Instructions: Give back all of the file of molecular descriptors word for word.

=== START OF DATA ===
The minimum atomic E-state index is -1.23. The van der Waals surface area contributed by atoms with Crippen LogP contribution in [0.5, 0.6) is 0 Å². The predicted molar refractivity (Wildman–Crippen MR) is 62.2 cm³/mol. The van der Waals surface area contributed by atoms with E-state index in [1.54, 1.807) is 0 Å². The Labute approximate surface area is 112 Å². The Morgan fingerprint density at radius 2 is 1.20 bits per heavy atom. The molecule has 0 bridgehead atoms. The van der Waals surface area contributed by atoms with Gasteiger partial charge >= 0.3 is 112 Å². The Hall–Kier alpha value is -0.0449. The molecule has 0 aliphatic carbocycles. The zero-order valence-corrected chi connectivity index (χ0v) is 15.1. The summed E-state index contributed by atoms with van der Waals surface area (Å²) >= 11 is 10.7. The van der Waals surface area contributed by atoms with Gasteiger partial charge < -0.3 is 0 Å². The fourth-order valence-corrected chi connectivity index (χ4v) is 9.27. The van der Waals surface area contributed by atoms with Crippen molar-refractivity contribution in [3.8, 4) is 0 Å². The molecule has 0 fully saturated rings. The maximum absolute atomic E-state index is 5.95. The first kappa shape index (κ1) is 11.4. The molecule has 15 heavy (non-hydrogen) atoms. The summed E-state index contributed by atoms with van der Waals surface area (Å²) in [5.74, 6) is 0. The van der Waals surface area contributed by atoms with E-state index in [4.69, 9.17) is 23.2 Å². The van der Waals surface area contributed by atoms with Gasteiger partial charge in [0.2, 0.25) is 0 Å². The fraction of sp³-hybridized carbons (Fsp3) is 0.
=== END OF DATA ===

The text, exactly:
The minimum atomic E-state index is -1.23. The van der Waals surface area contributed by atoms with Crippen LogP contribution in [0.5, 0.6) is 0 Å². The predicted molar refractivity (Wildman–Crippen MR) is 62.2 cm³/mol. The van der Waals surface area contributed by atoms with E-state index in [1.54, 1.807) is 0 Å². The Labute approximate surface area is 112 Å². The Morgan fingerprint density at radius 2 is 1.20 bits per heavy atom. The molecule has 0 bridgehead atoms. The van der Waals surface area contributed by atoms with Gasteiger partial charge >= 0.3 is 112 Å². The Hall–Kier alpha value is -0.0449. The molecule has 0 aliphatic carbocycles. The zero-order valence-corrected chi connectivity index (χ0v) is 15.1. The summed E-state index contributed by atoms with van der Waals surface area (Å²) >= 11 is 10.7. The van der Waals surface area contributed by atoms with Gasteiger partial charge < -0.3 is 0 Å². The fourth-order valence-corrected chi connectivity index (χ4v) is 9.27. The van der Waals surface area contributed by atoms with Crippen molar-refractivity contribution in [3.8, 4) is 0 Å². The molecule has 0 fully saturated rings. The maximum absolute atomic E-state index is 5.95. The first kappa shape index (κ1) is 11.4. The molecule has 15 heavy (non-hydrogen) atoms. The summed E-state index contributed by atoms with van der Waals surface area (Å²) in [5.74, 6) is 0. The van der Waals surface area contributed by atoms with E-state index in [4.69, 9.17) is 23.2 Å². The van der Waals surface area contributed by atoms with Gasteiger partial charge in [0.2, 0.25) is 0 Å². The fraction of sp³-hybridized carbons (Fsp3) is 0.